3. Social Competence: Cooperative Learning enables students to interact in a variety of ways and improves their ability to work with others appropriately and effectively. Learning is a social process and to complete a group task, students must navigate group interaction in order to respect one another as separate and unique individuals. Working in groups provides the opportunity to practice interpersonal social skills and cooperative skills and allows students to positively depend on each other to collectively complete the task. Cooperative Learning also provides context for students to use social language, read social cues, exchange ideas, and view things from another’s perspective. Students who feel confident in their social skills are also more likely to build a variety of mutually beneficial relationships.

Additional Resources and References

Acknowledgment: This work acknowledges the 2022 presentation on collaborative and cooperative learning, by Dr. Lindy Mayled as part of the Research-based Instructional Strategies in Engineering (RISE) series.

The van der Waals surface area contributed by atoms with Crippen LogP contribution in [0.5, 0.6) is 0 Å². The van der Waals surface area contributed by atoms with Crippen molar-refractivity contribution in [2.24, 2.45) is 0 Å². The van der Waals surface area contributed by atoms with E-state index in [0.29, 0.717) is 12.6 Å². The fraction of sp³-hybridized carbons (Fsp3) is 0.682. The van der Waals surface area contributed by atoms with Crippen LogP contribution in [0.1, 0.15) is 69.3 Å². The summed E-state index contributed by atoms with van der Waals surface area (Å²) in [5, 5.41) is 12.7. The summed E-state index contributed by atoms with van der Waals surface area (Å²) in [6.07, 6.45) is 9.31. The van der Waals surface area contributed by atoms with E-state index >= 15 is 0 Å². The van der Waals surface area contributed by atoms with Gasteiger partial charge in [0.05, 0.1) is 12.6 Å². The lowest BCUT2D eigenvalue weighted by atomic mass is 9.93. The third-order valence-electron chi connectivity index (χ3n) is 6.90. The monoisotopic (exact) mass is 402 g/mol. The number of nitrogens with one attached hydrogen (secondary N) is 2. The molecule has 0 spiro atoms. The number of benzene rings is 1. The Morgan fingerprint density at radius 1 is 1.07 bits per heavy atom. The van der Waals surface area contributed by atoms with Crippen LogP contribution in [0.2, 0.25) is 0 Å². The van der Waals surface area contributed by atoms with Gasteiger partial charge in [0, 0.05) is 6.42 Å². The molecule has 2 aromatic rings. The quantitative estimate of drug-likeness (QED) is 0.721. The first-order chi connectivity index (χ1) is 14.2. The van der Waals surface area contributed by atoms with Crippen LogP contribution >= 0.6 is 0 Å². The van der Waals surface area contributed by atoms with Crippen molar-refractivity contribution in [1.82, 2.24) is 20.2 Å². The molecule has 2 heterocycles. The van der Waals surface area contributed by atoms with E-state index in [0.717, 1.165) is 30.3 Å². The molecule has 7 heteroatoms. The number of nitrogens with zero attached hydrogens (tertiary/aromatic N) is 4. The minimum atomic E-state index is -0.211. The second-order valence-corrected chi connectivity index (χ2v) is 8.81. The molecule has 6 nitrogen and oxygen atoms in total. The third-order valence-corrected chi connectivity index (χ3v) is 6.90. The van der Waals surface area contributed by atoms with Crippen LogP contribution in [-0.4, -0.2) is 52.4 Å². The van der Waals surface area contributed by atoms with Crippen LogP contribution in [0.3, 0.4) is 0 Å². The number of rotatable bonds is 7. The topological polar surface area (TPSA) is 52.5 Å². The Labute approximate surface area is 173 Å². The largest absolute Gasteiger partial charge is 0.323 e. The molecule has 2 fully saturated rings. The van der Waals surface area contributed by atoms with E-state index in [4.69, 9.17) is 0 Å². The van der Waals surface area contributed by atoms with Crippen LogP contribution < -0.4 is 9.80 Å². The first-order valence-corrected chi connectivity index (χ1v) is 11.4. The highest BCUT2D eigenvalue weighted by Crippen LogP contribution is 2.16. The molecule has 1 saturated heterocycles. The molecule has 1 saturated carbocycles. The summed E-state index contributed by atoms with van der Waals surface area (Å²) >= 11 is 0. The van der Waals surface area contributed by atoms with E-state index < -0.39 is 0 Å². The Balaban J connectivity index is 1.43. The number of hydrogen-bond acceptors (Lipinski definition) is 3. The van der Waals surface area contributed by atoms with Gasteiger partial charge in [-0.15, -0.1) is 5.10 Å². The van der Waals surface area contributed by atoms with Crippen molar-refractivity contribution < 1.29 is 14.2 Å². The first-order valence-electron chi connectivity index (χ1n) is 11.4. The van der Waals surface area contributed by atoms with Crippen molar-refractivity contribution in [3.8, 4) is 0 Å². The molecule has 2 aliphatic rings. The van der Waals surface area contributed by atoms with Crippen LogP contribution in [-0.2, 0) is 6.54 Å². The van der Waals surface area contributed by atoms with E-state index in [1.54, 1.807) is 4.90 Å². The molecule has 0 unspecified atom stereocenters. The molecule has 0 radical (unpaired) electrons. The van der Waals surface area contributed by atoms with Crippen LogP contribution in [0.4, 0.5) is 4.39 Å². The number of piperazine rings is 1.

[1] The Learning Pyramid, pedagogiayandragogia, 2016, 

[2] Johnson, D. W., Johnson, R. T., & Smith, K. A., 2014, Cooperative learning: Improving university instruction by basing practice on validated theory. Journal on Excellence in University Teaching, 25(4), 1-26.

[3] Felder, R. M., & Brent, R., 2016, Teaching and Learning Stem: A Practical Guide (1st ed.). Jossey-Bass a Wiley Brand.

[4] Elsbree, Anne Rene. Cooperative Learning Resources, California State University San Marcos, 2014,

[5] Cornell University Center for Teaching Innovation, How to Evaluate Group Work, 

[6] Millis, B. J., 2010. Cooperative Learning in Higher Education: Across the Disciplines, Across the Academy. Stylus.

[7] Loh, R.C.Y., & Ang, C. S., 2020. Unravelling Cooperative Learning in Higher Education: A review of research. Research in Social Sciences and Technology, 5(2), 22-39.